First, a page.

Thursday, December 3, 2009
Jay Feinman (Rutgers-Camden) has posted to SSRN The Insurance Relationship as Relational Contract and the "Fairly Debatable" Rule for First-Party Bad Faith. Here is the abstract:
This article uses relational contract theory to discuss the standard to be applied to evaluate the behavior of insurance companies in first-party bad faith cases.
The article first briefly summarizes relational contract theory and describes the insurance contract as a prime example of a relational contract. It then describes the law of bad faith in first-party insurance cases-cases in which a policyholder alleges that the insurance company has violated the duty of good faith and fair dealing that is present in every contract and intensified in insurance contracts. The most widely adopted standard for bad faith is the “fairly debatable” test, under which an insurance company is liable only if it lacks a reasonable basis for denying benefits of the policy and knows or recklessly disregards the lack of a reasonable basis for denying the claim. Therefore, where a claim is “fairly debatable,” the company is held to have not acted in bad faith. Moreover, courts have created a procedural elaboration on the fairly debatable test, under which a policyholder who could not have established as a matter of law a right to summary judgment on the substantive claim is not entitled to assert a claim for an insurer’s bad-faith refusal to pay the claim.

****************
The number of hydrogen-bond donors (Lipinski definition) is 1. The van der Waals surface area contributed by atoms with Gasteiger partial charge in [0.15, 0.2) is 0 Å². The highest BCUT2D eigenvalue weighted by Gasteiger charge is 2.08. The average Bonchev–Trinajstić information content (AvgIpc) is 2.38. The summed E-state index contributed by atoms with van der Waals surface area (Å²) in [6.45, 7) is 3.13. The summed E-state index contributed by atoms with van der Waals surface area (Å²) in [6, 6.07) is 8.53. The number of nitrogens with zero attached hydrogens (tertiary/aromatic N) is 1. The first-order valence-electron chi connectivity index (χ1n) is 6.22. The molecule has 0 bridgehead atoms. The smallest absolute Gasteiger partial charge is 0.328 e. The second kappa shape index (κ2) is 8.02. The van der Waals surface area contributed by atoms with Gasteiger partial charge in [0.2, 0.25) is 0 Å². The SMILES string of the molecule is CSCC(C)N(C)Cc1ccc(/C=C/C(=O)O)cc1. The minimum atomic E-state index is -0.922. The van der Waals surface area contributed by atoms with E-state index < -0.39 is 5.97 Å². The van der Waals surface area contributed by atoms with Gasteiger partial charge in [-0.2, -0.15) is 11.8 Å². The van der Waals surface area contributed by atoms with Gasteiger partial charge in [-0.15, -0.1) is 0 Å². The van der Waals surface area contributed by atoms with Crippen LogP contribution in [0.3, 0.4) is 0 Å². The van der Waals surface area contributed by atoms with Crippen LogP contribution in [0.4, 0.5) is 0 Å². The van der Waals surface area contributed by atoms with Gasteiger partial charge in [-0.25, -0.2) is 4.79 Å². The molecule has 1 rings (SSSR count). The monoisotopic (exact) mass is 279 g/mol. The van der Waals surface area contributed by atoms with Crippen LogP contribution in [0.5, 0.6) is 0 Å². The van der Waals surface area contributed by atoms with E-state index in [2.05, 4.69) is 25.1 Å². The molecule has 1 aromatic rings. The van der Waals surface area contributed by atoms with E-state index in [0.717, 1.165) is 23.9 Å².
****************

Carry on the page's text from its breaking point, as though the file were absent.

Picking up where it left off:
The article argues that from the perspective of relational contract theory, the fairly debatable rule and the summary judgment elaboration are deeply flawed. Instead, negligence is a better rule because it recognizes that the relationship between the company and policyholder is one of security, in which the company has adopted a role of acting not as an adverse party to its insured, but in a responsible manner to give the insured the benefits it reasonably expects. A negligence rule also recognizes and deters the possibility of insurer opportunism in the area of claim practices. The rule also serves the broader social role of the insurance relation in providing indemnity and security for large numbers of people.
This article is a contribution to a symposium in memory of Professor Richard Speidel.